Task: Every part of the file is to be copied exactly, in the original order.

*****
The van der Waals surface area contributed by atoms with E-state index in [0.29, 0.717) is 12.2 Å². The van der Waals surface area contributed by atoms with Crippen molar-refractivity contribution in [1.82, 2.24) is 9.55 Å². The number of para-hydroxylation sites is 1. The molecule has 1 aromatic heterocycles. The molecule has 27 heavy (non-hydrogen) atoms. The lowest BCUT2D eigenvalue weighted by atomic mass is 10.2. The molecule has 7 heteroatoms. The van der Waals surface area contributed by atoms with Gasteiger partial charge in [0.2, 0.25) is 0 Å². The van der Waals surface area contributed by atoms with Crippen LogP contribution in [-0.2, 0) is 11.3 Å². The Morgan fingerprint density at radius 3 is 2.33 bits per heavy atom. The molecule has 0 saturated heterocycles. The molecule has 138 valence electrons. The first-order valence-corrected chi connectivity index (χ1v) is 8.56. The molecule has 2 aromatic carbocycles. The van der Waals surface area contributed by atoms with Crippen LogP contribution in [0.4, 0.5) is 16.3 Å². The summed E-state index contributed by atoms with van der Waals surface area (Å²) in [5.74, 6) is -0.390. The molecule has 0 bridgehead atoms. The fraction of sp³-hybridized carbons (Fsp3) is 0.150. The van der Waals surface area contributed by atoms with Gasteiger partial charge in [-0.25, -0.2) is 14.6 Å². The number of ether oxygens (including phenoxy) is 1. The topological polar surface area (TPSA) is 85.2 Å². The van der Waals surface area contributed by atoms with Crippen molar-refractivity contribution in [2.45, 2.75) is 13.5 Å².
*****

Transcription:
The van der Waals surface area contributed by atoms with E-state index in [0.29, 0.717) is 12.2 Å². The van der Waals surface area contributed by atoms with Crippen molar-refractivity contribution in [1.82, 2.24) is 9.55 Å². The number of para-hydroxylation sites is 1. The molecule has 1 aromatic heterocycles. The molecule has 27 heavy (non-hydrogen) atoms. The lowest BCUT2D eigenvalue weighted by atomic mass is 10.2. The molecule has 7 heteroatoms. The van der Waals surface area contributed by atoms with Gasteiger partial charge in [0.2, 0.25) is 0 Å². The van der Waals surface area contributed by atoms with Crippen LogP contribution in [-0.2, 0) is 11.3 Å². The Morgan fingerprint density at radius 3 is 2.33 bits per heavy atom. The molecule has 0 saturated heterocycles. The molecule has 138 valence electrons. The first-order valence-corrected chi connectivity index (χ1v) is 8.56. The molecule has 2 aromatic carbocycles. The van der Waals surface area contributed by atoms with Crippen LogP contribution in [0.4, 0.5) is 16.3 Å². The summed E-state index contributed by atoms with van der Waals surface area (Å²) in [5.74, 6) is -0.390. The molecule has 0 bridgehead atoms. The fraction of sp³-hybridized carbons (Fsp3) is 0.150. The van der Waals surface area contributed by atoms with Gasteiger partial charge in [-0.25, -0.2) is 14.6 Å². The number of ether oxygens (including phenoxy) is 1. The topological polar surface area (TPSA) is 85.2 Å². The van der Waals surface area contributed by atoms with Crippen molar-refractivity contribution in [2.45, 2.75) is 13.5 Å².